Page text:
Earth Day Comes to the Table

Many of us know what food is best for our health, but how about what food is best for of our planet, too? For Earth Day this year, let’s consider the big picture for buying and eating food.
Easy eco-friendly habits include bringing reusable totes to the grocery store, using “real” coffee mugs and water bottles rather than the single-use variety and buying energy-efficient kitchen appliances.

Green Eating for Earth Day

Here are few more simple ways to adopt a greener diet:

  • Skip fast food and processed meals: Besides expanding our waistlines, fast food comes with bags and wrappers that contribute to landfill waste. Processed foods and meals (like frozen entrees) also use unsustainable materials for excessive packaging that multiplies in trash dumps. Healthier, more affordable alternatives include unwrapped produce and grains sold in bulk.
  • Eat local: The transportation of foods, known as food miles, represents one of the biggest ways our diet affects the environment. In the US, processed food travels about 1,300 miles before arriving at the store, while “fresh” fruit and vegetables travel around 1,500 miles. The fuel burned to transport these items makes a huge carbon footprint. Reducing food miles extends Earth Day throughout the year. Try farmers’ markets and community-supported agriculture (CSA) programs. Their food is fresher and in season, which enhances taste and nutritive qualities. Check out the farmer’s market sponsored by North Shore-LIJ this summer at the Business Park at 100 Community Drive in Great Neck. It will be open every Sunday, 10:00 a.m. to 2:00 p.m., from July 13 to October 26.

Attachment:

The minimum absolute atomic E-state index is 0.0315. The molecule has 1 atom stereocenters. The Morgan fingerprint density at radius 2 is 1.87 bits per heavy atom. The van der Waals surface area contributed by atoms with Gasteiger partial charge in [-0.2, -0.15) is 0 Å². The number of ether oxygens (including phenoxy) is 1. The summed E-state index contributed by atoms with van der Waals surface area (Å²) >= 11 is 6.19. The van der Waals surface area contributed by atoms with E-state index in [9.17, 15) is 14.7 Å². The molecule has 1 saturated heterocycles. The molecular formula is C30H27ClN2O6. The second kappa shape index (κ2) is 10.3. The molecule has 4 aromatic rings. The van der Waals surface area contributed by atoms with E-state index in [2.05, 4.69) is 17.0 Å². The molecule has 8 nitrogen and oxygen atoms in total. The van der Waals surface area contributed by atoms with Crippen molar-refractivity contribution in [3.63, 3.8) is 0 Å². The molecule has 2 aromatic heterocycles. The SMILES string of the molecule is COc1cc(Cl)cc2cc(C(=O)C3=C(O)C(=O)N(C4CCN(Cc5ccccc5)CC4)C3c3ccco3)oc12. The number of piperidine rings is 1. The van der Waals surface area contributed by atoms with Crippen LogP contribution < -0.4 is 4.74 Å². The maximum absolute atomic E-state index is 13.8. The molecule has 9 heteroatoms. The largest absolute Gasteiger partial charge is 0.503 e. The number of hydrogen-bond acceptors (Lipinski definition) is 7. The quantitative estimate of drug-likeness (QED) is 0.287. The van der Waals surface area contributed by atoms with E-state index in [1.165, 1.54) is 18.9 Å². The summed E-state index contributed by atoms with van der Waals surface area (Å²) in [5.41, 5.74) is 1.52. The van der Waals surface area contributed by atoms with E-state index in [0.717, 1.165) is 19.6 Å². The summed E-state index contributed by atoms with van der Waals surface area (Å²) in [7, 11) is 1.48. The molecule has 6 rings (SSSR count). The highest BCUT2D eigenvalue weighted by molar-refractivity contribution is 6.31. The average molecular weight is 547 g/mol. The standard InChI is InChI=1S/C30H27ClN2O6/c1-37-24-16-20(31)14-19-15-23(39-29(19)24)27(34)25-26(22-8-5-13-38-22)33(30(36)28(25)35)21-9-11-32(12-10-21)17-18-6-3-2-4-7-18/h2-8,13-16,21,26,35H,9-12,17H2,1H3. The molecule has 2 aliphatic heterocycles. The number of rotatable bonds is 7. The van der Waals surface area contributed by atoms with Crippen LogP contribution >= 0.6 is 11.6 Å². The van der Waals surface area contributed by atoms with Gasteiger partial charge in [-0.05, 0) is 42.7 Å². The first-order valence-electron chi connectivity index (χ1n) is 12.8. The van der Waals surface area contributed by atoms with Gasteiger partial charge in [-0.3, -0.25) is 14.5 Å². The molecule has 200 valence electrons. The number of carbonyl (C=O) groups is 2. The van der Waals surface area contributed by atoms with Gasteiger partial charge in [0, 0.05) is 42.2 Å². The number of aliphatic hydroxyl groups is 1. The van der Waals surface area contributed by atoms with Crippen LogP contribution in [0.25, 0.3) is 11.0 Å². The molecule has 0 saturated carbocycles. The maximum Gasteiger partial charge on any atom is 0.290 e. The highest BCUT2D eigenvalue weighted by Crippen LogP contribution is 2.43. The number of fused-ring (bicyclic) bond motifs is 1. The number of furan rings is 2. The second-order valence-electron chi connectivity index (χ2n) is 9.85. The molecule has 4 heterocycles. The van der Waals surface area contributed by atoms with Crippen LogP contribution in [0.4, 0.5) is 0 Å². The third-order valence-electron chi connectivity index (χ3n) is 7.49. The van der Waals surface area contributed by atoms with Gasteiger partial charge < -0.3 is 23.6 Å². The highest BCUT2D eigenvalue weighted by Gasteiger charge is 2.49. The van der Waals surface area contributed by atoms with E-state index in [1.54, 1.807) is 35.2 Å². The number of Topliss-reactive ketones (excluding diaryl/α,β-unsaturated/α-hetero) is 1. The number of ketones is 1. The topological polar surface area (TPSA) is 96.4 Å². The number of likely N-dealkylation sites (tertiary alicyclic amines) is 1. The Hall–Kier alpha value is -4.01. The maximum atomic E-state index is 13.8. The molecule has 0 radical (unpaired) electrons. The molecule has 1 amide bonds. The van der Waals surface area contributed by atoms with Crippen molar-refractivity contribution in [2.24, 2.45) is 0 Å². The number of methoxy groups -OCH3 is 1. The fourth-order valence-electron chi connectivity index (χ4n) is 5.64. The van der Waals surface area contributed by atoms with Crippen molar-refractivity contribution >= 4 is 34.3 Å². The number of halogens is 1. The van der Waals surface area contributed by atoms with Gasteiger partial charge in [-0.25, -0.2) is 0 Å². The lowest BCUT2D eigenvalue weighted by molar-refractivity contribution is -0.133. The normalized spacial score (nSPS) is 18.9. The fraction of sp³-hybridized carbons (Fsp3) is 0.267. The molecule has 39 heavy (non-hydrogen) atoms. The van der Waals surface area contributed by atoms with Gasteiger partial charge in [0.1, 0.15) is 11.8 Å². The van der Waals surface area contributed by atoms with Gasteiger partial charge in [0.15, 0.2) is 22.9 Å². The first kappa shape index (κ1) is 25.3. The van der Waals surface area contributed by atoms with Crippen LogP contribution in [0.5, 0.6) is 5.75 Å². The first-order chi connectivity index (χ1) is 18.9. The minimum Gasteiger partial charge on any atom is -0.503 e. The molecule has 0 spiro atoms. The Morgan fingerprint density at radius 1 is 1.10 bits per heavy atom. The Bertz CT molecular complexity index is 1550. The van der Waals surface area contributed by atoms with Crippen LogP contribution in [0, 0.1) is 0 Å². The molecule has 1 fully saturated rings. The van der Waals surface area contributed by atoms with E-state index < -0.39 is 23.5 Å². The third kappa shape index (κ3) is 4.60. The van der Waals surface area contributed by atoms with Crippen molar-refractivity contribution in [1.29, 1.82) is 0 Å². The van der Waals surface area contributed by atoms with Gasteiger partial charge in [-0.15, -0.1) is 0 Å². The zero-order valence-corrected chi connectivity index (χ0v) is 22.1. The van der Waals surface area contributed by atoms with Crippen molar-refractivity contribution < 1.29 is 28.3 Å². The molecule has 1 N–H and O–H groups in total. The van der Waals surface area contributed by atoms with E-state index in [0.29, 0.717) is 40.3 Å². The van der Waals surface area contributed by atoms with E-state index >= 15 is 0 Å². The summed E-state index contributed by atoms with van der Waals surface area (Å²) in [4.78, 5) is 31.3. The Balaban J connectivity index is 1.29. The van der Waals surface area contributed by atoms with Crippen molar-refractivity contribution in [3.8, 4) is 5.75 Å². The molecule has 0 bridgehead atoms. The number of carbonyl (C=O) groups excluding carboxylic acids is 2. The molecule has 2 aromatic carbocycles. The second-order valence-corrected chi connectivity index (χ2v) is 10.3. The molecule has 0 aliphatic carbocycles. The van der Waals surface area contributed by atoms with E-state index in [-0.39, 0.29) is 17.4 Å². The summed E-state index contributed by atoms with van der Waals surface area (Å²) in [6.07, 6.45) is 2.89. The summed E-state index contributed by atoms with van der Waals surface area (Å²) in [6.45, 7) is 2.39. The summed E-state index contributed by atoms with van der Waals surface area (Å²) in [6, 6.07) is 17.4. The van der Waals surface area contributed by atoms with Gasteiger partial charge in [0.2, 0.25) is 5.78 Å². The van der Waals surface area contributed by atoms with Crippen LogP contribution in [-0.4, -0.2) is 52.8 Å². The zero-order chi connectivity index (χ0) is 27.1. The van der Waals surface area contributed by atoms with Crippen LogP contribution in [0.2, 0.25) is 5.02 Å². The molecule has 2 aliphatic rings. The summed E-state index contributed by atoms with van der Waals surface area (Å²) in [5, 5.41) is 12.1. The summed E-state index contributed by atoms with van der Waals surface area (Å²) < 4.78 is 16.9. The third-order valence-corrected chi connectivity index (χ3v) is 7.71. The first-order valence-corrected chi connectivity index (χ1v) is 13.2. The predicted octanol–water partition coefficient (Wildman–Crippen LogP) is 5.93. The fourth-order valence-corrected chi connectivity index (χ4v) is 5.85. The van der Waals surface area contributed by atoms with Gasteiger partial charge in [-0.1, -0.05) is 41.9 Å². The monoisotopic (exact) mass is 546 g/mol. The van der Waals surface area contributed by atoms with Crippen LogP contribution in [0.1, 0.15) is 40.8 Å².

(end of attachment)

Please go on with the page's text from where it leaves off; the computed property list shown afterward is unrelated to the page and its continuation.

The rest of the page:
• Choose more plant-based meals: Many studies link plant-based diets to reduced risk of heart disease, some cancers and Type 2 diabetes. Swapping a meat-based meal for a vegetarian one can reduce your carbon footprint, too, because factory farming causes high greenhouse gas emissions, soil erosion and water pollution.
  • Revamp leftovers: Turning leftovers into new meals saves time, money and energy—and reduces waste, too. Add leftovers to broth for soup or mix them with leafy greens and dressing for a satisfying salad. Another way to save time, money and energy is to double recipes–making twice the amount of one recipe rather than cooking it from scratch twice.
  • Choose organic: Look for the USDA Organic seal, which verifies that crops are grown without synthetic fertilizers, pesticides, sewage sludge, irradiation and genetically modified organisms (also called GMOs). Meat and poultry that are certified organic means that the animals did not receive antibiotics or growth hormones and ate 100 percent organic feed.
  • Skip disposables: Styrofoam and plastic plates, cups and utensils take hundreds of years to decompose. Soften the environmental impact of get-togethers with “real” plates and utensils and bins set up for recycling. Bringing your own “to-go” container to restaurants minimizes Styrofoam and plastic use, too.

Eating sustainably doesn’t have to be hard, and it doesn’t have to be all-or-nothing. A single change can make a tremendous impact on your environment beginning on this Earth Day and in the days to come.

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